Jentri on Facebook

Monday, October 15, 2012

Q&A: My directorial vision for Lost In Sunshine

Currently, we're applying to a grant in Venice that would serve as a workshop if we're part of the top 15, then serve as an initial source of mentored pre-production, should we advance to the top three. As an exercise for my video pitch, our LIS producer, Lorie Marsh, emailed these questions to me. I encourage this type of work, whether you're applying for a grant or not, but especially if you're a first-time-y, like me. ;) There's something about putting words on paper that helps solidify thoughts and brings forth more clarity. I copied the q&a-athon below so you can ask yourself these important questions, too, if you'd like. ;) J

What have you learned so far from your current directing experiences?  What do you want to bring to directing LIS?

What I’ve learned about directing so far is that you have to hire people that know more than you, especially if you’re a first-time-y.  Then you have to trust in those people you’ve chosen to help you bring your vision to life. It’s the most team-oriented sport I’ve ever played, and I believe wholeheartedly in my team.

Instead of encapsulating the story of LIS (which you'll be doing in your Look Book/Mood Boards), and which I'll be doing in the synopsis, etc. - use this video snippet to chat with "me" about your directing background and aspirations.

In the past, I’ve directed shorts, co-directed several documentaries and one feature, each of which I’ve learned a great deal – about story and execution, equally. You can have a communicative vision, but sometimes that vision doesn’t translate the way you hoped it would. A director has to be comfortable with the art of adapting, improvising, and finding new creative ways to fix things. Sometimes you might have to scrap your favorite scene or bit of dialog for the betterment of the entire movie. So instead of dwelling, if it’s not worth fighting for, I quickly get over it.

How do you want to grow on LIS? What challenges does it present to you? What are you inspired to capture/present to an audience...?

To me, LIS will be my master class. It’ll teach me better than what any class could, how to collaborate with other professionals on a broader scale, and make movie magic happen. It’ll also enable me to over-come fears, set positive examples for women in film, gain more confidence in my creative ability, and to be a more effective artist.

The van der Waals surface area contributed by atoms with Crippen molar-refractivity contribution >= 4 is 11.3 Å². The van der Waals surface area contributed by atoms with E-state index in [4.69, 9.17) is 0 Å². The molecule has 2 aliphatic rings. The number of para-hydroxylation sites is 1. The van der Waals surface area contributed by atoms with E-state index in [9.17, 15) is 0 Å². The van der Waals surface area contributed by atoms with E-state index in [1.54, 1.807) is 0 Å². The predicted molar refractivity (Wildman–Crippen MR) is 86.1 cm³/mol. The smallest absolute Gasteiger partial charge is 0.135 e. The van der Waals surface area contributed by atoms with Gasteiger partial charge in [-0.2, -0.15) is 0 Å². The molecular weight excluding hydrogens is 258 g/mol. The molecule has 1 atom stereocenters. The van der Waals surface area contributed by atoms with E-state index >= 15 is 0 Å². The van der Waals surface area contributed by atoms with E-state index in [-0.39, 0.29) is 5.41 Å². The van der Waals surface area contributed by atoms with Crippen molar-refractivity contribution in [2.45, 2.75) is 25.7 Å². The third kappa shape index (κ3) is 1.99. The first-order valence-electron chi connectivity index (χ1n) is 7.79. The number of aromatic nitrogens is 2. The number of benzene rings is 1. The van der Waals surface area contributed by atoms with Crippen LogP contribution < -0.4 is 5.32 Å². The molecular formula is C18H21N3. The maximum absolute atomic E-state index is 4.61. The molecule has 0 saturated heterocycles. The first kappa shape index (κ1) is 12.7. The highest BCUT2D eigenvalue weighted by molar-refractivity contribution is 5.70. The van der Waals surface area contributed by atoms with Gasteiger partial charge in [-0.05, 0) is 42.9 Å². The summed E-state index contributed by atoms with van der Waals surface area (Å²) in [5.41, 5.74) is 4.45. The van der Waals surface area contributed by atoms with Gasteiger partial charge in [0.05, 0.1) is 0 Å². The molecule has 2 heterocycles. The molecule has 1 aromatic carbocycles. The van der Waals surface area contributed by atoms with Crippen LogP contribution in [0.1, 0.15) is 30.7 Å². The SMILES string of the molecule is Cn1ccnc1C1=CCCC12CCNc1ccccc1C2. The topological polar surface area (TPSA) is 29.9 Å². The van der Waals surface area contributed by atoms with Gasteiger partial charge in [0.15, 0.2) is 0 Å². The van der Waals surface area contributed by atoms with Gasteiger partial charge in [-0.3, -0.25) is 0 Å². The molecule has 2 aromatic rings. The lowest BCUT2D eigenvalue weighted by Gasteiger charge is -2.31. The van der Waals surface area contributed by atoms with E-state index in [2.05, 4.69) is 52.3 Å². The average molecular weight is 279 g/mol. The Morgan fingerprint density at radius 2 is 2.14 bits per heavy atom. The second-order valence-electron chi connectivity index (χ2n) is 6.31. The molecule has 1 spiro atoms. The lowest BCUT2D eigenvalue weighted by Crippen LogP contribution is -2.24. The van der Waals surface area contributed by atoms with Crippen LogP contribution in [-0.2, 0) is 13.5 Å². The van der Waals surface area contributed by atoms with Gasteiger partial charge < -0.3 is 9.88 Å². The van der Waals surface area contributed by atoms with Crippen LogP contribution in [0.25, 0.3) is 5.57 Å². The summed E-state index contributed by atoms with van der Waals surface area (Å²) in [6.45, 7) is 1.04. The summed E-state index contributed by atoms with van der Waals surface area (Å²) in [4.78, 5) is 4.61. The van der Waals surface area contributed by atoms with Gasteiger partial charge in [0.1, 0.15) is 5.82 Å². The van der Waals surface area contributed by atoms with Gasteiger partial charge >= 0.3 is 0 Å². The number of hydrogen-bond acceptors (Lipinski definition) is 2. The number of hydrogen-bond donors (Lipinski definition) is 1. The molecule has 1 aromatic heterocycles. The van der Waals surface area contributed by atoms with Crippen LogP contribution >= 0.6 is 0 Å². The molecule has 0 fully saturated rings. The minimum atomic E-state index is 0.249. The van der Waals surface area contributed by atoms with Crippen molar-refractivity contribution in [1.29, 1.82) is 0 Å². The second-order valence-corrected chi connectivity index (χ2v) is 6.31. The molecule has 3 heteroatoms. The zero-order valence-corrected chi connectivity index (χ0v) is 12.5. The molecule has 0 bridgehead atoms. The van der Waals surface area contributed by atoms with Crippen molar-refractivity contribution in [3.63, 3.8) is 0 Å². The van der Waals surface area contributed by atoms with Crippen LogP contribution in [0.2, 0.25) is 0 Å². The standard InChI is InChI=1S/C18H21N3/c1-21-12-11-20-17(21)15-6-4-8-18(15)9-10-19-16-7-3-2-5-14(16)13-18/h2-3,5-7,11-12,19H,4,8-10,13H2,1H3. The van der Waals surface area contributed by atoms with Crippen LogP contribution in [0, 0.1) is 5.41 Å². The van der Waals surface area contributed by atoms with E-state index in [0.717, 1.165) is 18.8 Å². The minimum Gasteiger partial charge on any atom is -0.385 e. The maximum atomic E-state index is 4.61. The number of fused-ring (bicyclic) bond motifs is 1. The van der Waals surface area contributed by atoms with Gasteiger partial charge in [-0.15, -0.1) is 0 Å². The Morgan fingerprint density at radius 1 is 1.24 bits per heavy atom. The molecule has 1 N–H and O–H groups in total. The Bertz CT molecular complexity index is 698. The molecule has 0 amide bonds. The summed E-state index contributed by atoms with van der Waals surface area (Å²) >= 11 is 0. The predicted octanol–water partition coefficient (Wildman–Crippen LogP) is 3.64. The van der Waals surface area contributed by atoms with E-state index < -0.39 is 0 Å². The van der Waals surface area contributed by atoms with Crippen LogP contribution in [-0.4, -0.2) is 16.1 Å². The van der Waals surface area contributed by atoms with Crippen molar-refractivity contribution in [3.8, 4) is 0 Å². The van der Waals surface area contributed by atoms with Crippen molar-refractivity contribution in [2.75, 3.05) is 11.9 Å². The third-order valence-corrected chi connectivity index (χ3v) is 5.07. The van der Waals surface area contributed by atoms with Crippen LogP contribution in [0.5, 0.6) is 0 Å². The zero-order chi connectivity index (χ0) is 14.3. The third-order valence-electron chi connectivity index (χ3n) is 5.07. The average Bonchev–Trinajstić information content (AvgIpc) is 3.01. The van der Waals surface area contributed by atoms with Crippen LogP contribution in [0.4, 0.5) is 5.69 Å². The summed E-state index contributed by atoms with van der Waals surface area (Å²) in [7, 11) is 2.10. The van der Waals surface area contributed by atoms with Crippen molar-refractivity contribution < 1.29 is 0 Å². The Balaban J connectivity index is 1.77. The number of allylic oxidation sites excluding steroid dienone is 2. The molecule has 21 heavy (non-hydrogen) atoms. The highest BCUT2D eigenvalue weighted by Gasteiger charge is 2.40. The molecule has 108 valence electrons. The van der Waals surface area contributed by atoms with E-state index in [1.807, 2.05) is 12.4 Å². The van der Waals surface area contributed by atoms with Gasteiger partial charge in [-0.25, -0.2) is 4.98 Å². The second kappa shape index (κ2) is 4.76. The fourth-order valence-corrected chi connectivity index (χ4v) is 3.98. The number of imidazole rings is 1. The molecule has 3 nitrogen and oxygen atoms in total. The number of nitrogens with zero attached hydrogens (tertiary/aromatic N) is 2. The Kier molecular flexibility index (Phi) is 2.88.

I’m inspired to capture a stagnated world and bring it to life for an audience. I want to demonstrate that you can live in a highly imperfect world, and still learn to reach deeply into the pockets of the universe and pull out something beautiful.

Why do you know that YOU must direct this, and not someone else?

I’m not one of ego, who thinks I’m the only one who could make this movie beautiful. But I do feel a loyal obligation to telling this story honestly, unapologeticly, and intimately.  You can’t worry about hurting people’s feelings when you’re telling this story, because LIS touches on a lot of taboos. You have to have lived some of these experiences to be able to recreate them, and I have. While it’s not autobiographical, it’s certainly personal.

Lost In Sunshine is a coming of age story about a girl who feels trapped inside of an unfulfilling marriage, job, and existence. When she meets newcomer, Bob, who’s a recovering gambler and self-help author, she sees a way out. So they leave Sunshine, thinking that they’ll find the answers to living a better life inside of one another. But what they learn is that they have to find themselves first.

No comments:

Post a Comment